Pope. Rascal, thou art made for my use, and I will make thee know it, and order thee to be immediately knocked on the head for thy skin, thou varlet, and beast for Satan.

Lion. I will try that presently.

Pope, (crossing himself.) Jesu! Maria! (Exit in haste.)

Lion. Farewell, thou lord of the Creation, and sovereign of the universe.

I believe I may venture to say, if lions could speak, that they would talk at this rate, and his Holiness but little better. But to return to my subject.

I have said, that all, or most of mankind, act upon the former principles, and, without the motives of religion, can find out no reason to hope that they should ever act otherwise; and I am sorry to say, that religion itself has yet wanted power enough to influence them (for the most part) to contrary sentiments or actions. What nation or society does not oppress another, when they can do it with security, without fear of retaliation, or of being affected by it in their own interests, and their correspondence with other states? It is plain that all social duties are here at an end; for what is called the law of nations, are only rules of mutual intercourse with one another, without which they could have no intercourse at all, but must be in constant course of war and depredation; and therefore whenever any state is in no condition to repel injuries, nor can have protection from any other, who are concerned to preserve them, constant experience shews us, that they become the prey of a greater, who think themselves obliged to keep no measures with them, nor want pretences from religion or their own interests to oppress them. Father Austinís distinction is always at hand when they can get no better; and for the most part (if not always) they find men of reverence to thank God for their roguery.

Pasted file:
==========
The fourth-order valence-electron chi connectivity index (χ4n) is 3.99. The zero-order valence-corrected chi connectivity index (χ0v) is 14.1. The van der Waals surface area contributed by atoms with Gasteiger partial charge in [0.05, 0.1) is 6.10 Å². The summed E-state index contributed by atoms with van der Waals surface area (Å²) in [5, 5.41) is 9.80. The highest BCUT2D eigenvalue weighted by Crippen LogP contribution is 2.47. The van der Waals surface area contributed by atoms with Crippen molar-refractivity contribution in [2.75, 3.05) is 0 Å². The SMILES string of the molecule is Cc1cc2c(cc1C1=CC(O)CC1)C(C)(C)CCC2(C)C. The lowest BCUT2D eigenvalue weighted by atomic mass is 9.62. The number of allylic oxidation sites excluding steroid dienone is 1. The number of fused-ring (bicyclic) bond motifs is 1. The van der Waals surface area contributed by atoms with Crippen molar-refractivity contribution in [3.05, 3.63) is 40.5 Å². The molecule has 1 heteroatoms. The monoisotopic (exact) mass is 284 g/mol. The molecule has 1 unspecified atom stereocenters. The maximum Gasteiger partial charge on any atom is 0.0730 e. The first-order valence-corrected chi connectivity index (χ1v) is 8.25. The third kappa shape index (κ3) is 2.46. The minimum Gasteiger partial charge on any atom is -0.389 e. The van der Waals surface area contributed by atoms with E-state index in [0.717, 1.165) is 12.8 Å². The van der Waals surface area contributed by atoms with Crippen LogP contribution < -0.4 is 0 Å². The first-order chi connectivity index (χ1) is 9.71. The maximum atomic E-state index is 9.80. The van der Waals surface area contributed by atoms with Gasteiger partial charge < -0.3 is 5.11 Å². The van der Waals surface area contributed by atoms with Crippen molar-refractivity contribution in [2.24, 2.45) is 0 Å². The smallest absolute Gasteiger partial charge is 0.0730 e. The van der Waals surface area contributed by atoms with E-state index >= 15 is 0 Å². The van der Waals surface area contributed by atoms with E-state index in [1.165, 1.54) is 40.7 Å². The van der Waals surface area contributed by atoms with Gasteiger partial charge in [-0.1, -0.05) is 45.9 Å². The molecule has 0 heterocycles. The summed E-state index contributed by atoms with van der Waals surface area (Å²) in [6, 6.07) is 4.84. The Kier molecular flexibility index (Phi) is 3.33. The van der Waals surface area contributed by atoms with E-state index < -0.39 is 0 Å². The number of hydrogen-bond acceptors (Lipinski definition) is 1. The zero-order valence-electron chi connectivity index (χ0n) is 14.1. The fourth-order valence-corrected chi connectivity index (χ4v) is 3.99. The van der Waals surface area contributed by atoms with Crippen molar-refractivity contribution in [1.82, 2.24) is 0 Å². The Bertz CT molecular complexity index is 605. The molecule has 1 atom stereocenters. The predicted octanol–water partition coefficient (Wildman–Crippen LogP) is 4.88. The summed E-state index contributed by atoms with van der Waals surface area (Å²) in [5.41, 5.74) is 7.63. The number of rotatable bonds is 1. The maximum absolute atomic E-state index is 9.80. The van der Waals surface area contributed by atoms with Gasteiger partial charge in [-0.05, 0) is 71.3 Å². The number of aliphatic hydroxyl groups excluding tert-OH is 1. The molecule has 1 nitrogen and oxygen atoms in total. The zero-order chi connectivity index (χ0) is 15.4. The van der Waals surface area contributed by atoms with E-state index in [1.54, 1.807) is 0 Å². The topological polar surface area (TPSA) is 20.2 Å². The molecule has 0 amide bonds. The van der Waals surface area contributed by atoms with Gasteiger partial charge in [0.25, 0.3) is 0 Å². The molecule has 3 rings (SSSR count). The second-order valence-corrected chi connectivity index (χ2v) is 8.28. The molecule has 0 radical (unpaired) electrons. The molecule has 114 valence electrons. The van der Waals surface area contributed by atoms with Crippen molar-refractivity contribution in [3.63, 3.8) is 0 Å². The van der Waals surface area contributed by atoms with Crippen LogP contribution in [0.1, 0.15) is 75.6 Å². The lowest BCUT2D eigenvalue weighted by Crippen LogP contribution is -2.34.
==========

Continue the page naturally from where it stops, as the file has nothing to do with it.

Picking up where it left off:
Since therefore men ever have, and, I doubt, ever will act upon these motives, they ought not to be amused by the play of words, and the sallies of imagination, whilst designing men pick their pockets; but ought to establish their happiness, by wise precautions, and upon solid maxims, and, by prudent and fixed laws, make it all menís interest to be honest; without which, I doubt, few men will be so.

T I am, &c.